The last exhibition room featured the facsimile exemplar of the Wood Book, several other unique books published by Vita Nova, as well as a display of photographs by Lina Prokofieff, the composer’s great-granddaughter, bearing the name “Fugitive Visions.”
The entire exhibition was of interest in the finest details, had a very organic appearance, and received good reviews from the press and the public. That the older son of the composer, Sviatoslav Prokofiev, attended along with his grandson and great-granddaughters, numerous prominent representatives of musical and artistic life in Russia, and likewise foreign guests added to the festiveness of the evening and attested to its special historical significance.
Prokofiev often mentioned the Wood Book in his diaries. The relationship between the two can be further demonstrated by those excerpts from the diaries that concern the authors of the entries in the Wood Book. These extracts became the basis of an additional publication, A Propos, which was shown for the first time during the presentation. Reading the extracts outside the framework of the diaries by no means diminishes the significance of the latter. They do not represent a conspectus of the diaries, but a supplement to the Wood Book.
Thanks to Everyone!
I want to express my sincere admiration for all of the participants in the activities bearing the name Sergei Prokofiev’s Wood Book. Owing to them this marvellous book has become known to a great number of people and, in turn, has attracted renewed interest in the multifaceted life and still innovative work of Prokofiev.
Thanks to everyone who participated in the preparation of the Wood Book for publication;
to all those who scanned, transcribed, assembled, translated, set and corrected the text;
to those who separated the colours, set the presses, and chose the paper, leather, and wood for the facsimile edition;
to those who assembled 300 facsimile exemplars of the Wood Book by hand;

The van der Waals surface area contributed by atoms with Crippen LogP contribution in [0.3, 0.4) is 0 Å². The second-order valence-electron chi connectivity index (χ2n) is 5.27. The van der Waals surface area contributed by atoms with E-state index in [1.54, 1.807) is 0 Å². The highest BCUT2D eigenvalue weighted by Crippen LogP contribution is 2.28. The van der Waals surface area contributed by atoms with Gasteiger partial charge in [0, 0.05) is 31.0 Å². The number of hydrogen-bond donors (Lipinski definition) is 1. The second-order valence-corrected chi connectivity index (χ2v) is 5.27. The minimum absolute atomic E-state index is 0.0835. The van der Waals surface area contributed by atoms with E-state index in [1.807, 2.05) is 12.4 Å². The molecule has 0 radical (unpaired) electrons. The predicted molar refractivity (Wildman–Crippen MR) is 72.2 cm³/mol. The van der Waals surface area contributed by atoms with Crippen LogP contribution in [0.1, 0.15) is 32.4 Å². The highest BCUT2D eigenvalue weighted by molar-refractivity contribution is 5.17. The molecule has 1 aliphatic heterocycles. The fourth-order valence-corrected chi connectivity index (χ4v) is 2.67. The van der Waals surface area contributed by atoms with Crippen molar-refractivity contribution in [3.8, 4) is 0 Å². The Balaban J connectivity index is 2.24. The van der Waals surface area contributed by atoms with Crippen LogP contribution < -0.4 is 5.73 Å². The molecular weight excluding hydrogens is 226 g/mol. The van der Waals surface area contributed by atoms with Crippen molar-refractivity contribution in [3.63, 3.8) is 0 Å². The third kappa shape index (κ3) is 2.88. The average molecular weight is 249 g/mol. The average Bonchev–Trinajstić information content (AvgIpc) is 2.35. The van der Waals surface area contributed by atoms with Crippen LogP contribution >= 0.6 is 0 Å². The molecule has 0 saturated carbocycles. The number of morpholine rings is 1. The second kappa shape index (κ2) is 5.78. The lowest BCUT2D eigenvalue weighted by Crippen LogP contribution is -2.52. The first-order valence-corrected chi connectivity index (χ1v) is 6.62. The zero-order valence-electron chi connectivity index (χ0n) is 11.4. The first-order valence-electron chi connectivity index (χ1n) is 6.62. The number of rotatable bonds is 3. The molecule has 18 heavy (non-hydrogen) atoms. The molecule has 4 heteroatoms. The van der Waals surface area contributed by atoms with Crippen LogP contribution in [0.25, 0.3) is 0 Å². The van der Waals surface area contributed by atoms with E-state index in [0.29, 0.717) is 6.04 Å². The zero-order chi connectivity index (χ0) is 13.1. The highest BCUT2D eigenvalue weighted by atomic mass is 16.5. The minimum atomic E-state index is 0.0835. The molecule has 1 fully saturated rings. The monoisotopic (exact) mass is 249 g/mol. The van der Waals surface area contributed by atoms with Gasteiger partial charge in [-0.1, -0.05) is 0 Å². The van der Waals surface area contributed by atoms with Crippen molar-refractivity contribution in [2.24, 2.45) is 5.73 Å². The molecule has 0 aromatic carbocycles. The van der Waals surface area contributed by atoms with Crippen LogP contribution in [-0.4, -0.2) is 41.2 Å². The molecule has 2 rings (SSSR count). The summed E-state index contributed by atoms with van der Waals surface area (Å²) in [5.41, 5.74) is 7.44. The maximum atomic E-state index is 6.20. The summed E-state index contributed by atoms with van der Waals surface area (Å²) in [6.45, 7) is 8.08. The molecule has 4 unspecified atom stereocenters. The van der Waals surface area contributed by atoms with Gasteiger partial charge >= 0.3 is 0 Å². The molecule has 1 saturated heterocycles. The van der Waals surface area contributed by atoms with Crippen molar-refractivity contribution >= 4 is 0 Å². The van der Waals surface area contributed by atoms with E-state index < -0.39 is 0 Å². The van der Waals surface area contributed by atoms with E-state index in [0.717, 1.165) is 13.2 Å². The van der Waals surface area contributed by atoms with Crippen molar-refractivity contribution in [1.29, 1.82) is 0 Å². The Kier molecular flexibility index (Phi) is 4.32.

to those who conceived, marked up, folded, and pasted the cardboard box;
to those who shipped the print run, protecting from harm like treasure;
to those who kept the book under wraps until the time its birth was announced;
to those who worked in the archives and museums, gathering photographs, letters and other illustrations for the exhibition;
to those who expressed interest in the undertaking and provided items from their collections for the exhibition;
to those who, during the entire long period of work, discussed the project with numerous other people who in turn showed interest and met with us;
to those who worried and fretted over the Wood Book;
to those who, hearing for the first time about the existence of the Wood Book, did not turn away, indifferently shrugging their shoulders;
to those who supported and helped us to realise the initiative.
Together we did it!
In the name of art, in the name of music, in the name of talent.
We, Sergei Prokofiev’s descendants, the publisher “Vita Nova,” RGALI, and the company “New Cultural Technologies” (without mentioning everyone by name), worked tirelessly for the last half year and awaited this evening, 14 November 2009 ... with impatience, fear, and hope. The reactions of the invitees on the day of the presentation and those of later visitors to the exhibition were the greatest honour for us. Thank you.
Below, select reviews of the exhibition dedicated to the Wood Book:
The Wood Book exhibition is extremely elegant and delightful.
I recently visited this remarkable exhibition. Unusual. Surprising, even. The entries in the book are answers to one and the same question: “What, to you, is the sun?” The responses and the arrangement of the displays were both striking. There were incredible paintings and photographs, and an elusive fragrance from the gathering of dreaminess and introspection.